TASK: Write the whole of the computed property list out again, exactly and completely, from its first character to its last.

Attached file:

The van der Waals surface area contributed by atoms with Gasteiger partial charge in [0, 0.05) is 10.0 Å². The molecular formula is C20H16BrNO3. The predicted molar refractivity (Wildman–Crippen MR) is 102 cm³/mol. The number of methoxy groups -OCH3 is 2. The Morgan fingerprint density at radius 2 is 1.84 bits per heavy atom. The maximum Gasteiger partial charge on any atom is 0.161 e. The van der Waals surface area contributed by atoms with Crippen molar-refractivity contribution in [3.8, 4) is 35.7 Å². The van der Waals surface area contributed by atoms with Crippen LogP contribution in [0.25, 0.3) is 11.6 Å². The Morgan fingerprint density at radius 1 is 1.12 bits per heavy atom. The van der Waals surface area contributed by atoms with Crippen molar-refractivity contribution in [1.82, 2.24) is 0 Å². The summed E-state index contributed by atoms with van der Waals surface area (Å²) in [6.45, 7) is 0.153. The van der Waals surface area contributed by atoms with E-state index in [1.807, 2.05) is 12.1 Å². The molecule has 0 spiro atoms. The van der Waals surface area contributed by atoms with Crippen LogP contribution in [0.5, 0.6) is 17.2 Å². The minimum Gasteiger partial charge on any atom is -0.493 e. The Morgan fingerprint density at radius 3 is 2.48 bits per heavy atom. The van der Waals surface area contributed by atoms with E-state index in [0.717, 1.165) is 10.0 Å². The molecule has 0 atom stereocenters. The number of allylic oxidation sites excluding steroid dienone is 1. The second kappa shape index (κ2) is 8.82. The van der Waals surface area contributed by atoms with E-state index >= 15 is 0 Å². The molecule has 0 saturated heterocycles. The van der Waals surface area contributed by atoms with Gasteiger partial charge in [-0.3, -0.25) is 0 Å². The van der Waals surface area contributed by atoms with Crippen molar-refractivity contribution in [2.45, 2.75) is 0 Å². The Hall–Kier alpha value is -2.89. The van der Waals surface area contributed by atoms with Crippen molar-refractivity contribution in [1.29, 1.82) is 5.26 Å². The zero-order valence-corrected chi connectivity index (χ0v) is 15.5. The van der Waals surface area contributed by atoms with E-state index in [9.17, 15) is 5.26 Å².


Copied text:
The van der Waals surface area contributed by atoms with Gasteiger partial charge in [0, 0.05) is 10.0 Å². The molecular formula is C20H16BrNO3. The predicted molar refractivity (Wildman–Crippen MR) is 102 cm³/mol. The number of methoxy groups -OCH3 is 2. The Morgan fingerprint density at radius 2 is 1.84 bits per heavy atom. The maximum Gasteiger partial charge on any atom is 0.161 e. The van der Waals surface area contributed by atoms with Crippen molar-refractivity contribution in [3.8, 4) is 35.7 Å². The van der Waals surface area contributed by atoms with Crippen LogP contribution in [0.25, 0.3) is 11.6 Å². The Morgan fingerprint density at radius 1 is 1.12 bits per heavy atom. The van der Waals surface area contributed by atoms with Crippen molar-refractivity contribution in [1.82, 2.24) is 0 Å². The summed E-state index contributed by atoms with van der Waals surface area (Å²) in [6.45, 7) is 0.153. The van der Waals surface area contributed by atoms with E-state index in [1.807, 2.05) is 12.1 Å². The molecule has 0 spiro atoms. The van der Waals surface area contributed by atoms with Crippen LogP contribution in [0.5, 0.6) is 17.2 Å². The minimum Gasteiger partial charge on any atom is -0.493 e. The Morgan fingerprint density at radius 3 is 2.48 bits per heavy atom. The van der Waals surface area contributed by atoms with E-state index in [0.717, 1.165) is 10.0 Å². The molecule has 0 atom stereocenters. The number of allylic oxidation sites excluding steroid dienone is 1. The second kappa shape index (κ2) is 8.82. The van der Waals surface area contributed by atoms with E-state index >= 15 is 0 Å². The molecule has 0 saturated heterocycles. The van der Waals surface area contributed by atoms with Gasteiger partial charge in [-0.3, -0.25) is 0 Å². The van der Waals surface area contributed by atoms with Crippen molar-refractivity contribution in [2.45, 2.75) is 0 Å². The Hall–Kier alpha value is -2.89. The van der Waals surface area contributed by atoms with Crippen molar-refractivity contribution in [1.29, 1.82) is 5.26 Å². The zero-order valence-corrected chi connectivity index (χ0v) is 15.5. The van der Waals surface area contributed by atoms with E-state index in [9.17, 15) is 5.26 Å².